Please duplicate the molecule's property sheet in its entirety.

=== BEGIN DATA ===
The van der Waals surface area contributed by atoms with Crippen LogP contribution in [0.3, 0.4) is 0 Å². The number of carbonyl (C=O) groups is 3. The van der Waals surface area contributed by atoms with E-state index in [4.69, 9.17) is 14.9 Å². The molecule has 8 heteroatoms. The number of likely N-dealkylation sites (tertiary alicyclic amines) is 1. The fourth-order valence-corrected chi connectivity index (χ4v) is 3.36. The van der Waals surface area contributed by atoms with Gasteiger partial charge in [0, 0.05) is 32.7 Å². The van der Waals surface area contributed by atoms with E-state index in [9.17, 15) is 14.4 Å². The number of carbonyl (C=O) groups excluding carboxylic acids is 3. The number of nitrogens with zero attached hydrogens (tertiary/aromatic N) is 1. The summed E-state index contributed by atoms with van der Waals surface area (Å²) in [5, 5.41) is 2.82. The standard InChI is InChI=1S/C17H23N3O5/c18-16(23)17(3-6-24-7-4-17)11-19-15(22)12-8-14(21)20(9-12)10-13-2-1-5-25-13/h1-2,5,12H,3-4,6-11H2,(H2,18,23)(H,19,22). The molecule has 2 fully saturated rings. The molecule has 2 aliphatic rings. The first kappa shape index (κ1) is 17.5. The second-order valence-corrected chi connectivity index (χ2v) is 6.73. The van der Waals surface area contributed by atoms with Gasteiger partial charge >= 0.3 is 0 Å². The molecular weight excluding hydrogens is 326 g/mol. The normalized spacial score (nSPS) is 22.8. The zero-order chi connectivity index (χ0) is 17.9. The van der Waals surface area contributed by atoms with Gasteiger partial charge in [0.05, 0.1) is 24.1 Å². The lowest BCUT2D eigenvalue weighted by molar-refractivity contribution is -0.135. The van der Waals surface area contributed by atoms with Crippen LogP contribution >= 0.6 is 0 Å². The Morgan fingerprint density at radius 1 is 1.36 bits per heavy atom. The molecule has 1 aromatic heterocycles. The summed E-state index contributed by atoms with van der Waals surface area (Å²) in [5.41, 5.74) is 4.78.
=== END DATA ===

The van der Waals surface area contributed by atoms with Crippen LogP contribution in [0.3, 0.4) is 0 Å². The number of carbonyl (C=O) groups is 3. The van der Waals surface area contributed by atoms with E-state index in [4.69, 9.17) is 14.9 Å². The molecule has 8 heteroatoms. The number of likely N-dealkylation sites (tertiary alicyclic amines) is 1. The fourth-order valence-corrected chi connectivity index (χ4v) is 3.36. The van der Waals surface area contributed by atoms with Gasteiger partial charge in [0, 0.05) is 32.7 Å². The van der Waals surface area contributed by atoms with E-state index in [9.17, 15) is 14.4 Å². The number of carbonyl (C=O) groups excluding carboxylic acids is 3. The number of nitrogens with zero attached hydrogens (tertiary/aromatic N) is 1. The summed E-state index contributed by atoms with van der Waals surface area (Å²) in [5, 5.41) is 2.82. The standard InChI is InChI=1S/C17H23N3O5/c18-16(23)17(3-6-24-7-4-17)11-19-15(22)12-8-14(21)20(9-12)10-13-2-1-5-25-13/h1-2,5,12H,3-4,6-11H2,(H2,18,23)(H,19,22). The molecule has 2 fully saturated rings. The molecule has 2 aliphatic rings. The first kappa shape index (κ1) is 17.5. The second-order valence-corrected chi connectivity index (χ2v) is 6.73. The van der Waals surface area contributed by atoms with Gasteiger partial charge >= 0.3 is 0 Å². The molecular weight excluding hydrogens is 326 g/mol. The normalized spacial score (nSPS) is 22.8. The zero-order chi connectivity index (χ0) is 17.9. The van der Waals surface area contributed by atoms with Gasteiger partial charge in [0.05, 0.1) is 24.1 Å². The lowest BCUT2D eigenvalue weighted by molar-refractivity contribution is -0.135. The van der Waals surface area contributed by atoms with Crippen LogP contribution >= 0.6 is 0 Å². The Morgan fingerprint density at radius 1 is 1.36 bits per heavy atom. The molecule has 1 aromatic heterocycles. The summed E-state index contributed by atoms with van der Waals surface area (Å²) in [5.41, 5.74) is 4.78.